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Coupling

Discussion in 'Off Topic' started by sophieclarke1983, Feb 4, 2020.

  1. sophieclarke1983

    sophieclarke1983 Active Member

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    How do you couple the class 377 electrostar got units close press couple button but nothing happens in east coastway
     
  2. LastTrainToClarksville

    LastTrainToClarksville Well-Known Member

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    Just checked the manual: no mention of coupling procedure, nor is this covered in the tutorial. You should probably submit a support ticket for this and, if you receive a response, please share it here -- but in the troubleshooting section, where you should probably place a copy of your original post as well.
     
  3. Olaf the Snowman

    Olaf the Snowman Well-Known Member

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    Pressing the ‘couple’ button electrically connects the units together but first you need to mechanically couple the units. It has a ‘dellner’ coupler which allows for mechanical, electrical and pneumatic coupling. So to mechanically couple the trains, you need to physically ‘crash’ (not really the correct word but to help you understand) into it at no more than 2mph. Then you may press the ‘couple’ button to electrically connect the units. Here’s a detailed explanation of what to do if you wish to follow how it’s done in real life.

    1. As you’re entering the station on position lights (2 white lights), be prepared to stop short of any obstruction. You cannot get main aspect because this is ‘permissive working’ as there is another unit already in the platform

    2. Stop 10 feet short of the other unit

    3. Continue slowly and stop 6 feet short

    *ensure that the unit you are to couple to has doors locked, no cabs activated, coupler head in good order*

    4. Continue slowly and stop 2 feet short

    5. Now, couple onto the unit at no more than 2mph (I.e. by driving into it)

    6. Check TMS to ensure other unit(s) display correctly

    7. Now a ‘pull test’ needs to be done to ensure units have coupled correctly. Put the master switch into reverse, take notch 1 of power, as soon as you starting moving, stop the train to ensure you have not gone further than than 2 feet (rulebook instruction)

    8. Now press the ‘couple’ button for 2 seconds

    9. Unfortunately, the TMS is not fully operational so you are unable to check further to ensure trains are completely coupled but you would do this in real life

    10. Turn the exterior lights to ‘OFF’ on the switch in BOTH CABS. Even though it should automatically go off in intermediate cabs (in real life not in TSW), you must ensure that the switch has been put to ‘OFF in BOTH CABS.’ I have explained this in detail in the thread below.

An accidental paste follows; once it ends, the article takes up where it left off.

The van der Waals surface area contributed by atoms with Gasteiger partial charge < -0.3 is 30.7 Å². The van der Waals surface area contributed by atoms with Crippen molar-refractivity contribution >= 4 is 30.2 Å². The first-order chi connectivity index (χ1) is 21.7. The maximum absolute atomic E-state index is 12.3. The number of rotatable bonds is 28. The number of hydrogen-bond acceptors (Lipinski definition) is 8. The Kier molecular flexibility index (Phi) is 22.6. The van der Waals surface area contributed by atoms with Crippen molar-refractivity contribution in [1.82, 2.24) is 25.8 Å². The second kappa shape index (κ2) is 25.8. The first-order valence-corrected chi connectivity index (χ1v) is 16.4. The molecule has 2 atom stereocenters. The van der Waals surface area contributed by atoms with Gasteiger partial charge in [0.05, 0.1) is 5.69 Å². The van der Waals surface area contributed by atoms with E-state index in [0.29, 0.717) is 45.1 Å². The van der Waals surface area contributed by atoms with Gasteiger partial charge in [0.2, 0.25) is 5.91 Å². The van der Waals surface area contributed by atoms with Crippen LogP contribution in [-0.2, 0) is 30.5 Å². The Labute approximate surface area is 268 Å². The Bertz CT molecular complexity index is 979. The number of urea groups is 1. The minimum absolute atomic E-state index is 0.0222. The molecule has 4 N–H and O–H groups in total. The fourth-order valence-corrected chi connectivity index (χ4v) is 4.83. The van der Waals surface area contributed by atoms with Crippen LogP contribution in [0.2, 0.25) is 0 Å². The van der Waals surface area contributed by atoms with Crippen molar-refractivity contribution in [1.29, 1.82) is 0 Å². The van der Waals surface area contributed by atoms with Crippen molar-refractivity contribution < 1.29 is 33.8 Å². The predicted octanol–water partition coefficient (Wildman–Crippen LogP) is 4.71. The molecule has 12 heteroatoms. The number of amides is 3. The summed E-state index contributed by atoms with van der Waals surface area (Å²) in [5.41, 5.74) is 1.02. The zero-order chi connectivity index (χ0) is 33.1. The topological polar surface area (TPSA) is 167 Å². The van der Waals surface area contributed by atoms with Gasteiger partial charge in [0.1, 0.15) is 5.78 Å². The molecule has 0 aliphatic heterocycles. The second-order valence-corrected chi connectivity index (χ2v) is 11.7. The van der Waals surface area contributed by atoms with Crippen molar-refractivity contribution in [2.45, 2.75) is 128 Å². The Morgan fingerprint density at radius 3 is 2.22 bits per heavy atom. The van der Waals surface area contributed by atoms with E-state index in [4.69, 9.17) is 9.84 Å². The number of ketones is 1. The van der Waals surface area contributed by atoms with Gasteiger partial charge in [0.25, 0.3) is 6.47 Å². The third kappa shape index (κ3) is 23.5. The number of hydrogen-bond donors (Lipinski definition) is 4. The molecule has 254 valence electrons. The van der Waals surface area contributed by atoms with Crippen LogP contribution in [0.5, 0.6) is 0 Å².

https://forums.dovetailgames.com/threads/tail-lights-and-short-platforms.19779/#post-112501


    11. Release train doors and deactivate cab as necessary.

    This is general summary for all modern units with dellner couplers. There may be some minor differences but the above is a good guide. I have not coupled a unit up for sometime on the East Coastway but the last I did it, it worked so it should be ok.
     
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  4. sophieclarke1983

    sophieclarke1983 Active Member

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  5. Oo7 BELL 7oO

    Oo7 BELL 7oO Member

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    Couling isn't fully functional but first you would connect the two units and tru to pull away IRL you would not move in TSW the whole set moves then press the couple button for 5 seconds.
     
    Last edited: Apr 12, 2020
  6. Oo7 BELL 7oO

    Oo7 BELL 7oO Member

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    How do you always post such thorough and in depth comments/ threads.
     
  7. Olaf the Snowman

    Olaf the Snowman Well-Known Member

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    Thanks haha :)
    I’m a high speed train driver in the UK.

    Edit: I realise I probably come across as an annoying 10 year old kid because of my profile :cool:
     
    Last edited: Apr 12, 2020
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  8. Oo7 BELL 7oO

    Oo7 BELL 7oO Member

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    To check the coupler head firstly you need to:


    1. Check the main resivoir air connection block (top). Make sure the rubber seal is not damaged or missing otherwise a main resivoir leak will occur.
    2. Check that the main coupling block (middle) is not damaged otherwise it may be impossible to coule or worse still the units may come apart during service.
    3.Check that the electrical connection block (bottom) is not damaged and that the cover can fully raise and lower. Once coupled check that you can not see daylight between the blocks (Electrical).

    Now set the brake controller into step 2 and enter the intemidiate cab using a gangway door if there is one provided and check that the brake cylinder gauge reads the same step 2 reading now shut down and move to the leading cab.

    Your post also applies for the BSI standard automatic coupler (which I have based this on)
     
    Last edited: Apr 12, 2020
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  9. Olaf the Snowman

    Olaf the Snowman Well-Known Member

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    Spot on.

    The reason why I write some of these posts is because I know it will interest some people as there are obviously a lot of rail enthusiasts here but also to help people appreciate procedures that may seem simple are actually more complicated than they look. I’m not saying it is particularly hard but how many people know about the 10 feet, 6 feet, 2 feet procedure? Or the need for a pull test and the importance of not going more than 2 feet back? Or the checks on the TMS? Or the reason the Couple button is pressed? Or the importance of changing lights to OFF?

    (I know I’ve said setting back no more than 2 feet rule is a rulebook instruction but if anyone wants to guess the reason why that is...)

    And that’s without going into faults and failures of which there can be countless. And of course there are differences between units. For example:
    1. On the Desiros (e.g. class 450s), there is no need to do a pull test as the cab light will switch on when successfully coupled
    2. On the other hand, when coupling a locomotive to a unit (I.e. during assistance), a pull AND push test must be done
    3. On trains that have a cover such as the Class 800s, the cover obviously needs to be open before coupling hence you have the ‘FORWARD PREPARATION’ button in the cab
    4. Some trains have a low speed control that are used for coupling such as again the Class 800s which has a WASH button